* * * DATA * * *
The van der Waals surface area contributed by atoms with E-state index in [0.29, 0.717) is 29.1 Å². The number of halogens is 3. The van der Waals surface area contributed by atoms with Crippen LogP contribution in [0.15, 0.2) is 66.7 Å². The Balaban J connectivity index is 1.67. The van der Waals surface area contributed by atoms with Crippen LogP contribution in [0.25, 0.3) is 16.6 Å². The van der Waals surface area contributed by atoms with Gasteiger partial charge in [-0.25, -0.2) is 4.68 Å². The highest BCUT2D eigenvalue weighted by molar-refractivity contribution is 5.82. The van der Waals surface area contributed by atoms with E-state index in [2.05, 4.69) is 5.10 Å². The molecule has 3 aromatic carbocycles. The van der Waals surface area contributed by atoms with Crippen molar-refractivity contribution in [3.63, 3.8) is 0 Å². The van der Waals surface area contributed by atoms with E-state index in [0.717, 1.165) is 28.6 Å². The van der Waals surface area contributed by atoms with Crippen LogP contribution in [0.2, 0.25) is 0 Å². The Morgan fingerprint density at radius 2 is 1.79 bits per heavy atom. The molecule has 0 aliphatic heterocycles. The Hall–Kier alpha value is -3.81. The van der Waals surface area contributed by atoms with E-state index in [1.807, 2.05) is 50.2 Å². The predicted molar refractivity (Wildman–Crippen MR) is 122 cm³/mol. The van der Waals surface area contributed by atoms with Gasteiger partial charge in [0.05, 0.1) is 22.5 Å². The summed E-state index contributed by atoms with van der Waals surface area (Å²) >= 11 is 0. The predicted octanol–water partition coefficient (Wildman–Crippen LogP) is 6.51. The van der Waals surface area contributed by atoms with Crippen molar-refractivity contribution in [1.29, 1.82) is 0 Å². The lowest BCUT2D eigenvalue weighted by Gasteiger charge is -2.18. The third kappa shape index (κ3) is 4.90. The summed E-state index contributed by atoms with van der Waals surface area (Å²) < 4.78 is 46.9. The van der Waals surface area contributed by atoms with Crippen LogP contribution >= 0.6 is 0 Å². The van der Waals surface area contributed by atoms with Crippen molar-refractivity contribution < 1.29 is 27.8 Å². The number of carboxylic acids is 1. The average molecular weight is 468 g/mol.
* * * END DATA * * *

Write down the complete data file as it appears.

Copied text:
The van der Waals surface area contributed by atoms with E-state index in [0.29, 0.717) is 29.1 Å². The number of halogens is 3. The van der Waals surface area contributed by atoms with Crippen LogP contribution in [0.15, 0.2) is 66.7 Å². The Balaban J connectivity index is 1.67. The van der Waals surface area contributed by atoms with Crippen LogP contribution in [0.25, 0.3) is 16.6 Å². The van der Waals surface area contributed by atoms with Gasteiger partial charge in [-0.25, -0.2) is 4.68 Å². The highest BCUT2D eigenvalue weighted by molar-refractivity contribution is 5.82. The van der Waals surface area contributed by atoms with E-state index in [2.05, 4.69) is 5.10 Å². The molecule has 3 aromatic carbocycles. The van der Waals surface area contributed by atoms with Crippen molar-refractivity contribution in [3.63, 3.8) is 0 Å². The van der Waals surface area contributed by atoms with E-state index in [0.717, 1.165) is 28.6 Å². The van der Waals surface area contributed by atoms with Crippen LogP contribution in [0.2, 0.25) is 0 Å². The Morgan fingerprint density at radius 2 is 1.79 bits per heavy atom. The molecule has 0 aliphatic heterocycles. The Hall–Kier alpha value is -3.81. The van der Waals surface area contributed by atoms with E-state index in [1.807, 2.05) is 50.2 Å². The predicted molar refractivity (Wildman–Crippen MR) is 122 cm³/mol. The van der Waals surface area contributed by atoms with Gasteiger partial charge in [0.05, 0.1) is 22.5 Å². The summed E-state index contributed by atoms with van der Waals surface area (Å²) >= 11 is 0. The predicted octanol–water partition coefficient (Wildman–Crippen LogP) is 6.51. The van der Waals surface area contributed by atoms with Crippen molar-refractivity contribution in [1.29, 1.82) is 0 Å². The lowest BCUT2D eigenvalue weighted by Gasteiger charge is -2.18. The third kappa shape index (κ3) is 4.90. The summed E-state index contributed by atoms with van der Waals surface area (Å²) < 4.78 is 46.9. The van der Waals surface area contributed by atoms with Crippen LogP contribution >= 0.6 is 0 Å². The van der Waals surface area contributed by atoms with Crippen molar-refractivity contribution < 1.29 is 27.8 Å². The number of carboxylic acids is 1. The average molecular weight is 468 g/mol.